consumersSmall businesses rise or fall on the basis of their online reputation, which is largely the result of the ways in which today’s consumers do their product research. Before spending money on anything, a consumer is likely to use online search engines or review sites to do their due diligence; in fact, studies have shown that consumers trust online reviews more than they trust personal recommendations from friends and co-workers! What the Internet reveals about your small business, then, directly affects consumer decision-making—and thus, it affects your bottom line.

It falls to small business owners to be proactive in managing their online image. Without proactive reputation management, you may find your company beset with adverse online reviews, consumers complaints or defamatory attacks from rival companies. If nothing else, you may simply fail to develop a positive, compelling online presence. The question is, how can small businesses effectively regulate the way they are portrayed on the Internet?

Monitoring is an Important First Step

Square one is to make sure you know how your company is currently portrayed on the Web, which will provide you with some direction as to how best to proceed. You can evaluate your company’s online image simply by heading to Google or to Bing and doing a quick search for your brand name. Note that 90 percent of all search engine users never click past the first page of results — so that first set of results should represent the majority of your online reputation management efforts. If you’ve got a clean Page 1, then a stray complaint or bad review on the third or fourth page really doesn’t matter very much.

Also make sure you set in place a system of staying up-to-date on further online mentions or attacks. Specifically, set up some Google Alerts or Bing Alerts, both for the name of your company and perhaps also for your own name. These will alert you to the minute a new online listing emerges.

Defending Your Turf

The next step to take is to make sure you have control over all of the domains associated with your company name. Say that your small business is called Bradenton Enterprises; chances are, the sites that will rank highest when your company is Googled are, .org, and .net. As such, it is vital that you possess the rights to these sites—not your rival companies!

Go to a domain registration site (this list of the five best domain name registrars might help) and buy the rights to all of the domains associated with your brand name. You may not actually use them all, but you can redirect them to your main company website. Also make sure that you sign up for all of the associated social media handles and vanity URLs.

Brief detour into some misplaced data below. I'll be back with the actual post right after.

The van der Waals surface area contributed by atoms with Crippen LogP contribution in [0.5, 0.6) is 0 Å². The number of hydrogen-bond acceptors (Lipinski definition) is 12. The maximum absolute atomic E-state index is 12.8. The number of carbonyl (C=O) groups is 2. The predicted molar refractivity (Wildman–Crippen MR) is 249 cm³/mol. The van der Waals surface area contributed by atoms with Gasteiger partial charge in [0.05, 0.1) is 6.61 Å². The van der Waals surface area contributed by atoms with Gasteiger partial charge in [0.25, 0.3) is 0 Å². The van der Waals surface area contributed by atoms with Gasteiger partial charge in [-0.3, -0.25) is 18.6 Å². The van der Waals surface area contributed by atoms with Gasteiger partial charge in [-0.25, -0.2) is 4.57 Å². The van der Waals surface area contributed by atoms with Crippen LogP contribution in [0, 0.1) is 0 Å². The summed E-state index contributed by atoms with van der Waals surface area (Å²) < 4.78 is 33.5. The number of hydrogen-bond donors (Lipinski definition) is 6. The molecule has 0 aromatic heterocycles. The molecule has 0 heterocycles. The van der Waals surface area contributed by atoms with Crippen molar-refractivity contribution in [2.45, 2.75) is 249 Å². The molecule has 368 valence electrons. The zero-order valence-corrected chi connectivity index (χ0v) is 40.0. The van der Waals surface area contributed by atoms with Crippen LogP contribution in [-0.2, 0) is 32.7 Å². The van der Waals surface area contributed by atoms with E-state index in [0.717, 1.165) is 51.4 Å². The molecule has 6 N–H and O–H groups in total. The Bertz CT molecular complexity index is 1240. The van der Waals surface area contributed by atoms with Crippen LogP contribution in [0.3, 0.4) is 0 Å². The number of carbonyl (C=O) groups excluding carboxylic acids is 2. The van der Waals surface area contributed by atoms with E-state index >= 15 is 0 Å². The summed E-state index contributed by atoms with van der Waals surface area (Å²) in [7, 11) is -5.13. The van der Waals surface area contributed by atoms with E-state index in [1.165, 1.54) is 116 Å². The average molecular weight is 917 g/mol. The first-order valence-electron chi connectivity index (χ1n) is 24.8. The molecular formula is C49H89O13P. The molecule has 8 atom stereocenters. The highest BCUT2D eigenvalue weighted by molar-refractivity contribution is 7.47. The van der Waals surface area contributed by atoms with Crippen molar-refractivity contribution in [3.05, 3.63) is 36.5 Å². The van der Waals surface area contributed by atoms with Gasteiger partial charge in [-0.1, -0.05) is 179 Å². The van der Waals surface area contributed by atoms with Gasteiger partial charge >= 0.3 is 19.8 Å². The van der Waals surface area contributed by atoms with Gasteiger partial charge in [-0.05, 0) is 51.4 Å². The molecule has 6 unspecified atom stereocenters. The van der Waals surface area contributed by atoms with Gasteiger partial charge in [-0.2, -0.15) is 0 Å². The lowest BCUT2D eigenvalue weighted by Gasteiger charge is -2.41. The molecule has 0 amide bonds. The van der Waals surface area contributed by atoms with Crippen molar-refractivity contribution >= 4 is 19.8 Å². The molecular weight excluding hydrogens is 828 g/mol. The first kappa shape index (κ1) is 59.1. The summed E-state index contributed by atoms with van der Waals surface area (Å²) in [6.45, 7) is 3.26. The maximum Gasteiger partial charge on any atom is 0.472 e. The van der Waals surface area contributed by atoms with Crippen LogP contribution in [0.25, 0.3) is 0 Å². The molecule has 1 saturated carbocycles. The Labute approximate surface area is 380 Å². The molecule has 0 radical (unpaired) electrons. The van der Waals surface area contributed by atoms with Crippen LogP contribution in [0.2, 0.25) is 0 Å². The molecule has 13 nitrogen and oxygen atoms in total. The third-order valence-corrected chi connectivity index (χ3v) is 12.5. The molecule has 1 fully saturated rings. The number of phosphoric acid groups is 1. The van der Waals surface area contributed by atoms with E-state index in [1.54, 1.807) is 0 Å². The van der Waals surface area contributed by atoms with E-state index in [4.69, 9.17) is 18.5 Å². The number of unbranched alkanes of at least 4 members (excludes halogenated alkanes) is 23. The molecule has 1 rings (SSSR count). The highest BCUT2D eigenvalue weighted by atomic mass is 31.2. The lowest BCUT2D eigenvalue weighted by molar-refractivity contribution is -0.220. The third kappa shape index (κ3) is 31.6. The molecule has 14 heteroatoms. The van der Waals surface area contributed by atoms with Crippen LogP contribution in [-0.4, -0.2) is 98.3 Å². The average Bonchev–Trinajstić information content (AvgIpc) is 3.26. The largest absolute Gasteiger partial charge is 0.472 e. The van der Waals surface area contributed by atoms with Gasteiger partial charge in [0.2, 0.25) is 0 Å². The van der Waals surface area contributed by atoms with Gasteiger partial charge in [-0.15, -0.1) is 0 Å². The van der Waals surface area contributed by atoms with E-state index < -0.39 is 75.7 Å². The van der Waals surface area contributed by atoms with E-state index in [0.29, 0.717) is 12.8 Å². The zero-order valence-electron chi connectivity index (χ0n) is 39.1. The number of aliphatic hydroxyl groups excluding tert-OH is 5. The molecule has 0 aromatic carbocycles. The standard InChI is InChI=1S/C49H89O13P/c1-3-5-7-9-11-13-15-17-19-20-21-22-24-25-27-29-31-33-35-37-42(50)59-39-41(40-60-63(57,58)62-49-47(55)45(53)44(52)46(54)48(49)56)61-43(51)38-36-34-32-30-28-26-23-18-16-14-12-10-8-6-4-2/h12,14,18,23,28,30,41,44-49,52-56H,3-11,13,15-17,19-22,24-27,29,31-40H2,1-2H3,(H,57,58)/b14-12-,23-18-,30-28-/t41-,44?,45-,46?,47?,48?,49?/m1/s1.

Get Busy Spreading Content

On a related note, remember that the best way to ensure the search engines reveal positive information about your brand is to feed them that content. Search engines favor content that is useful and engaging to users, so by starting and maintaining a good company blog, you can inundate Google and Bing with articles sure to rank well, and to present your company in the best light possible. Robust social media activity is useful, as well.

What happens when negative content appears on the search engines? Frankly, your best bet is to double down on your content creation. There is no way to remove unwanted content from Google, but you can suppress it—pushing it off of that all-important first page of search results—by flooding the algorithms with high-ranking content.

Regarding Review Sites

Another step for small businesses to take is to set up profiles on applicable online review sites, such as, Urban Spoon, and/or You may not particularly want to open the floodgates of online reviews, but frankly, you’re going to get online reviews sooner or later, whether you want them or not. By proactively setting up your own review site profiles, you can ensure that your company information is entered accurately, and that you have a say in how your business is categorized and branded.

When reviews do start to come in, be consistent in thanking users for their positive feedback, and even for their constructive criticism. Avoid responding to cyber bullies, or to blatant acts of defamation. Responding to these reviews only grants them increased visibility. Better to let your content creation endeavors do the talking for you.

ORM for SMBs

The bottom line is that no small business owner can afford to ignore online reputation management. What online searches and Internet review sites say about your company matters a great deal—to consumers, to potential employees, and even to venture capitalists. All told, an adverse online image can break your company, but a good one can lead to astonishing success.

AvatarMike Zammuto

Mike Zammuto became President and COO of in 2012.